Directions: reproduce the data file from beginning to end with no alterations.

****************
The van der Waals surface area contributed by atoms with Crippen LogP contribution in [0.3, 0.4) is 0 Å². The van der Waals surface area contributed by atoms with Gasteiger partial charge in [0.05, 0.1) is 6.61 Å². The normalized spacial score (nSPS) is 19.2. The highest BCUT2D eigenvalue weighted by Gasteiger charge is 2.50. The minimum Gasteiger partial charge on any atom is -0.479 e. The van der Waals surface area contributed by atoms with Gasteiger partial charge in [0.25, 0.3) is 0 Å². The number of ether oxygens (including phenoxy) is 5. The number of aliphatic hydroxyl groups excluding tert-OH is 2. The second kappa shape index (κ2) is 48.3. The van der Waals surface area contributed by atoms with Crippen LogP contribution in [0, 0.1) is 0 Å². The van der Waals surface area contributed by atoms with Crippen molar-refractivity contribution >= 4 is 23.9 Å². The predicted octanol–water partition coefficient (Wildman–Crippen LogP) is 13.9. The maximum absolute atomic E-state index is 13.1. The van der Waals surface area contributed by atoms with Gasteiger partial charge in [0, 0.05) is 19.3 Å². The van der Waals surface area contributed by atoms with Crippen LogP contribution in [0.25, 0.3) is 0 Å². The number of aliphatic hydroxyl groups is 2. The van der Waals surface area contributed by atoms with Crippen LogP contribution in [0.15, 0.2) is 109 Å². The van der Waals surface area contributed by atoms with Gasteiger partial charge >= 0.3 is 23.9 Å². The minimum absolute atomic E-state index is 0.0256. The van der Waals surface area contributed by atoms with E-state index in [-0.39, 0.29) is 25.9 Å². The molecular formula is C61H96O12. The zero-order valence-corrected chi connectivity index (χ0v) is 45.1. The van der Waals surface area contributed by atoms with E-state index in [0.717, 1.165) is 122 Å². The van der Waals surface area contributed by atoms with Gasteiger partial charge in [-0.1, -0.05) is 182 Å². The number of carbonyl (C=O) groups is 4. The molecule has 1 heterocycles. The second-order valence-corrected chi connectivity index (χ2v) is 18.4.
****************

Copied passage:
The van der Waals surface area contributed by atoms with Crippen LogP contribution in [0.3, 0.4) is 0 Å². The van der Waals surface area contributed by atoms with Gasteiger partial charge in [0.05, 0.1) is 6.61 Å². The normalized spacial score (nSPS) is 19.2. The highest BCUT2D eigenvalue weighted by Gasteiger charge is 2.50. The minimum Gasteiger partial charge on any atom is -0.479 e. The van der Waals surface area contributed by atoms with Gasteiger partial charge in [0.25, 0.3) is 0 Å². The number of ether oxygens (including phenoxy) is 5. The number of aliphatic hydroxyl groups excluding tert-OH is 2. The second kappa shape index (κ2) is 48.3. The van der Waals surface area contributed by atoms with Crippen LogP contribution in [0, 0.1) is 0 Å². The van der Waals surface area contributed by atoms with Crippen molar-refractivity contribution >= 4 is 23.9 Å². The predicted octanol–water partition coefficient (Wildman–Crippen LogP) is 13.9. The maximum absolute atomic E-state index is 13.1. The van der Waals surface area contributed by atoms with Gasteiger partial charge in [0, 0.05) is 19.3 Å². The van der Waals surface area contributed by atoms with Crippen LogP contribution in [0.25, 0.3) is 0 Å². The number of aliphatic hydroxyl groups is 2. The van der Waals surface area contributed by atoms with Crippen LogP contribution in [0.15, 0.2) is 109 Å². The van der Waals surface area contributed by atoms with Gasteiger partial charge >= 0.3 is 23.9 Å². The minimum absolute atomic E-state index is 0.0256. The van der Waals surface area contributed by atoms with E-state index in [-0.39, 0.29) is 25.9 Å². The molecular formula is C61H96O12. The zero-order valence-corrected chi connectivity index (χ0v) is 45.1. The van der Waals surface area contributed by atoms with E-state index in [0.717, 1.165) is 122 Å². The van der Waals surface area contributed by atoms with Gasteiger partial charge in [-0.1, -0.05) is 182 Å². The number of carbonyl (C=O) groups is 4. The molecule has 1 heterocycles. The second-order valence-corrected chi connectivity index (χ2v) is 18.4.